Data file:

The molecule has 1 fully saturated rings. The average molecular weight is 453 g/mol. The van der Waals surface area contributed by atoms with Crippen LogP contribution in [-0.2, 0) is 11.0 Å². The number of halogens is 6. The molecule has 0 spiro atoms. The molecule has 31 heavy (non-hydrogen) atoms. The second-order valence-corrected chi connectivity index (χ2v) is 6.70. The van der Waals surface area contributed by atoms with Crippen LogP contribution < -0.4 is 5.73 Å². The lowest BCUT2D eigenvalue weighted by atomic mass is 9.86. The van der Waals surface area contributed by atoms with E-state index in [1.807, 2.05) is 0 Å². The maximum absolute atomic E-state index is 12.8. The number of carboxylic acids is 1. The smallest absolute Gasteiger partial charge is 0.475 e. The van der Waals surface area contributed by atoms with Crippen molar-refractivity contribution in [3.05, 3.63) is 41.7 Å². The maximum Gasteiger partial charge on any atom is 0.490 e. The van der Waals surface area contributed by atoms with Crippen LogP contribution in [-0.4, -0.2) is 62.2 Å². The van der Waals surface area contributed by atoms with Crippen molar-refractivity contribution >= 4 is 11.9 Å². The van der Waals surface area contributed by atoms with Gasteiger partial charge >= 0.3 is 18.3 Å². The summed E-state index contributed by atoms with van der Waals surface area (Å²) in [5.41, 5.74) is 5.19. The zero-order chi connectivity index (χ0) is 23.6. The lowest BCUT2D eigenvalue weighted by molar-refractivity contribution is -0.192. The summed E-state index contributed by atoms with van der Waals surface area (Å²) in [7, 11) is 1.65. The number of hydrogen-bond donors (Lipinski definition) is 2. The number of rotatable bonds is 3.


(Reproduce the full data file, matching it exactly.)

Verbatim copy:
The molecule has 1 fully saturated rings. The average molecular weight is 453 g/mol. The van der Waals surface area contributed by atoms with Crippen LogP contribution in [-0.2, 0) is 11.0 Å². The number of halogens is 6. The molecule has 0 spiro atoms. The molecule has 31 heavy (non-hydrogen) atoms. The second-order valence-corrected chi connectivity index (χ2v) is 6.70. The van der Waals surface area contributed by atoms with Crippen LogP contribution < -0.4 is 5.73 Å². The lowest BCUT2D eigenvalue weighted by atomic mass is 9.86. The van der Waals surface area contributed by atoms with E-state index in [1.807, 2.05) is 0 Å². The maximum absolute atomic E-state index is 12.8. The number of carboxylic acids is 1. The smallest absolute Gasteiger partial charge is 0.475 e. The van der Waals surface area contributed by atoms with Crippen molar-refractivity contribution in [3.05, 3.63) is 41.7 Å². The maximum Gasteiger partial charge on any atom is 0.490 e. The van der Waals surface area contributed by atoms with Crippen LogP contribution in [-0.4, -0.2) is 62.2 Å². The van der Waals surface area contributed by atoms with Crippen molar-refractivity contribution >= 4 is 11.9 Å². The van der Waals surface area contributed by atoms with Gasteiger partial charge >= 0.3 is 18.3 Å². The summed E-state index contributed by atoms with van der Waals surface area (Å²) in [5.41, 5.74) is 5.19. The zero-order chi connectivity index (χ0) is 23.6. The lowest BCUT2D eigenvalue weighted by molar-refractivity contribution is -0.192. The summed E-state index contributed by atoms with van der Waals surface area (Å²) in [7, 11) is 1.65. The number of hydrogen-bond donors (Lipinski definition) is 2. The number of rotatable bonds is 3.